• 8/1         Silvio Berlusconi To Become Italian Prime Minister
  • 8/1         Italy To Leave The Euro
  • 10/1       UK To Announce An In/Out Referendum On The EU To Take Place Before Next Election
  • 12/1       Ed Miliband To Be Replaced As Leader Of Labour
  • 14/1       Euro Cease To Exist As A Currency
  • 25/1       Boris Johnson To Be Elected An MP
  • 25/1       UKIP To Win A By-Election
  • 50/1       Church Of England To Introduce Women Bishops

Note, these bets are on a variety of pages of the Hills website, some of which are linked above and some can can be found here

TSE

 



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ICM finds big increase in support for gay marriage

Thursday, December 27th, 2012



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The chart showing the polling story of 2012: The CON post-budget decline and the rise of UKIP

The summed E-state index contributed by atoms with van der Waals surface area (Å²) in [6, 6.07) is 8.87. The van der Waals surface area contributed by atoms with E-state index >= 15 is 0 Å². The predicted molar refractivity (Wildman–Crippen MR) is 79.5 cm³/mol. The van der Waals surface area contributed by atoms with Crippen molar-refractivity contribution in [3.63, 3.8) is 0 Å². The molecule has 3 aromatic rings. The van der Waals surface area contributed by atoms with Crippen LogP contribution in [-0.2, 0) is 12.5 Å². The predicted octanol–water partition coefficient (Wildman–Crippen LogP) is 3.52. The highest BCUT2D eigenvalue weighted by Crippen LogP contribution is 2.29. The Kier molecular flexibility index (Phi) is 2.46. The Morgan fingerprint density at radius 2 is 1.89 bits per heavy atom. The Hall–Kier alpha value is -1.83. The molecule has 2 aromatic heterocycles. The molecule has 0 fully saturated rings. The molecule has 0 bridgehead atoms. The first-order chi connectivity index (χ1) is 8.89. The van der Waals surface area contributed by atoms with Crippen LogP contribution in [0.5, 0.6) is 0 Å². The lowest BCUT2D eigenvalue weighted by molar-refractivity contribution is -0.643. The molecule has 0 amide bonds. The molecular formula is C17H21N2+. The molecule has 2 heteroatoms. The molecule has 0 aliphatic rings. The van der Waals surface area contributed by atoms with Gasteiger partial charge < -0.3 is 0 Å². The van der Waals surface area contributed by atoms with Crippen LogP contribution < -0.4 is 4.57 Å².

Wednesday, December 26th, 2012

Remember pre-budget when Farage’s party was on 1%?

While putting the above chart together one set of numbers stood out – the March 2012 ICM poll for the Guardian published on the day before George Osborne’s budget in March. The Tories had a lead of 3% over LAB while UKIP were at their lowest point for the year – just 1%.

How things look very different now with polling leads for between 8-13% being the norm and UKIP appearing to be the main beneficiary of the of the Tory decline.

    It is, of course, a long way off the next general election, 28 months, but simply to preserve the status quo in terms of seats the Tories need a lead over Labour of 7-8%

    At the moment that looks like a very big ask.

One big hope for the CON team is that the Ashcroft UKIP polling found that 44% of what he defined as “UKIP considerers” would switch to to stop a party they disliked winning at either a local or national level.

Mike Smithson